Steve L.|| October 22, 2014 - 08:06 am|
It is very interesting that you think yours might be different from the one pictured here. The models 140 and 150 were virtually identical. I am not aware of any other preamp models that MXR made. If there is another, I would very much like to find out about it. Could you send a pic? You can contact me at: [see homepage ABOUT]. Thank you for posting.
R. T. Barr|| October 09, 2011 - 05:22 pm|
|I have a MXR preamp and graphic equalizer that I bought new from the old Stereo Cost Cutters (SCC) mail order store in approximately 1985. At the same time I bought two Marantz MA-5 monoblock amplifiers and a Marantz 2130 tuner. I believe SCC could not get any Marantz preamps as closeouts, and so they sold the MXR for those who wanted to buy a whole system. My unit is smaller and simpler looking than the one pictured here. It has no tone controls, but does have external processing loops where the graphic equalizer is easily added. I no longer use this unit on a daily basis, but it is in my garage in like new condition. I am sure I will find a use for it someday. |
Steve L.|| October 22, 2014 - 08:09 am|
I really appreciate you sharing your story here. The M-140 will be an excellent way to transcribe your LP collection, I'm sure. The MXR preamps did indeed use epoxy-glass PC boards, which is unusual in consumer products. I also noticed that caps used in critical places (e.g. RIAA compensation) looked like high-class parts.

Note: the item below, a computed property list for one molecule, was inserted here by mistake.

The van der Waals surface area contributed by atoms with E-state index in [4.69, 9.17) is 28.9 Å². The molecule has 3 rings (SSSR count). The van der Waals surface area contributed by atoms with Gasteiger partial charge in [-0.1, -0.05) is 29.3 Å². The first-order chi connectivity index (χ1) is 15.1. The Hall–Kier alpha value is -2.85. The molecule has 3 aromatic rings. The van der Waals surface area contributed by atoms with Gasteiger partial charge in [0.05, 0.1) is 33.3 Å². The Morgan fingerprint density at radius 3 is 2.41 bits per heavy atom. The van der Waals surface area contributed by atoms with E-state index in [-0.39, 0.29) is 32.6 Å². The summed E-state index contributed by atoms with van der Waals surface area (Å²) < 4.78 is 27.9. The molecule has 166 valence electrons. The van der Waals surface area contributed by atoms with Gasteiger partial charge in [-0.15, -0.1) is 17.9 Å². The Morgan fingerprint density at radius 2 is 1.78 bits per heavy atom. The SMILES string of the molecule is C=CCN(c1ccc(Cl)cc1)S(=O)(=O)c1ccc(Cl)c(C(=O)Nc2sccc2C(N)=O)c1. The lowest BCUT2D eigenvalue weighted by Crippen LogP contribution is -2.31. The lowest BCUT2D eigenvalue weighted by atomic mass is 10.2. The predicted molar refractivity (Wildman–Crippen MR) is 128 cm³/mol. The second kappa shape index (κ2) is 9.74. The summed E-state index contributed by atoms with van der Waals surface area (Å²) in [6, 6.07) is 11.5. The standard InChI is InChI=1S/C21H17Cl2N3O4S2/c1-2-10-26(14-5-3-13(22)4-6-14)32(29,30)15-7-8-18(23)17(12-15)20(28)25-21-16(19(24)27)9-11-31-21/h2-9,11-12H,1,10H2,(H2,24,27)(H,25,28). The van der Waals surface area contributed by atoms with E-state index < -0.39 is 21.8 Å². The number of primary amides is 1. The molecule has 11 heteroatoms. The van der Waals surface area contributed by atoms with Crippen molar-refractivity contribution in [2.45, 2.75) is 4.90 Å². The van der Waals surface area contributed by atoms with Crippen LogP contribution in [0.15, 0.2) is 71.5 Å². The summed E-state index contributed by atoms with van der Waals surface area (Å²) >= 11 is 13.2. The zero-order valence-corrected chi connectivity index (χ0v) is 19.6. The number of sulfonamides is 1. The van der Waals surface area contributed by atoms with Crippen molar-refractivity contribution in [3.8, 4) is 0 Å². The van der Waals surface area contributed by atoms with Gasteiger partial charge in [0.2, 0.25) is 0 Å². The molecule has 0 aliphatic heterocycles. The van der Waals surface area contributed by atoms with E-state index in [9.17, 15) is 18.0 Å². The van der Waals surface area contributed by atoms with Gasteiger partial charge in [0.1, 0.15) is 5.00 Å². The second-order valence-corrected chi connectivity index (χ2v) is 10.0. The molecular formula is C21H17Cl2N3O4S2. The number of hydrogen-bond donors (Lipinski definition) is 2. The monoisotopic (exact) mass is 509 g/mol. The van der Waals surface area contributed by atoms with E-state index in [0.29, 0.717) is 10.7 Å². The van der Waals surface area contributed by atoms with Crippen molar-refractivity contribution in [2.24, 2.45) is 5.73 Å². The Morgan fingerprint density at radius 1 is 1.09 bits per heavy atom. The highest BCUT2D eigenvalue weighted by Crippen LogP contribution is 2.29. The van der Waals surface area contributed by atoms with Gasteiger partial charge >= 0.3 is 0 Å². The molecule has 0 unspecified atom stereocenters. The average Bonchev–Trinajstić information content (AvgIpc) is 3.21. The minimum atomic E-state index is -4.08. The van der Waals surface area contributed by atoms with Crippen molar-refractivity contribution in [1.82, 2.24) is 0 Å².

I would love to add scans of the schematic and layout with the article. If you are able to share those, you can email me at: [see homepage ABOUT].
Any other information about the M-140 and 150 would be most appreciated. I heartily agree that they are very special and unique.
Best Regards, Steve
Nate Mudge|| July 12, 2011 - 05:26 pm|
I just ran across this site, and would like to add my 2 cents worth. From 1975 to 1980, I was the MXR manufactures rep for the state of Florida. At the end of my days as a rep, I had a rep sample of the M-140 System Preamp, which made its way into my home stereo system. It has been with me to this day. I am using it in my audio duplicating setup, where I am digitizing my entire LP collection. The only problem I have had with it was dirty contacts on the switches, which I cleaned with Caig Labs contact cleaner. It still performs perfectly. As I recall, when this unit was first introduced, the factory bragged about using military grade PC boards and components. I also have a poorly xeroxed copy of the original schematic and pc board layout. This is a very special unit, unlike anything else.
Steve L.|| May 17, 2011 - 11:08 am|
It's so nice to hear from another MXR Preamp owner! Sounds like you have found a great application for its unique features. I take it that the M-140 was titled as "System Preamp" instead of "System Preamp II" ?
The mods I made weren't much. The basic performance of the preamp is excellent as-is. I removed one of the two phono preamps, making that input line-level for a CD player. I also made the power outlet switched, so that I can control the whole stereo system with it.
Very glad that the schematic and manual are helpful. Thank you for the kind message.
Matt|| May 17, 2011 - 10:26 am|
|Just wanted to say thanks for the schematic and manual! now I understand what the low pass filter button does...|
I must have one of the rare M-140s, but more or less looks exactly the same (minus the stereo reverse function I think). I bought it on HarmonyCentral 5+ years ago and have been using it as my guitar rig preamp since. I used to run the loops into my eq and fx, which let me balance wet/dry easily... Works great, sounds great, looks vintage cool of course too!
What mods did you do to yours? anything easy you would recommend?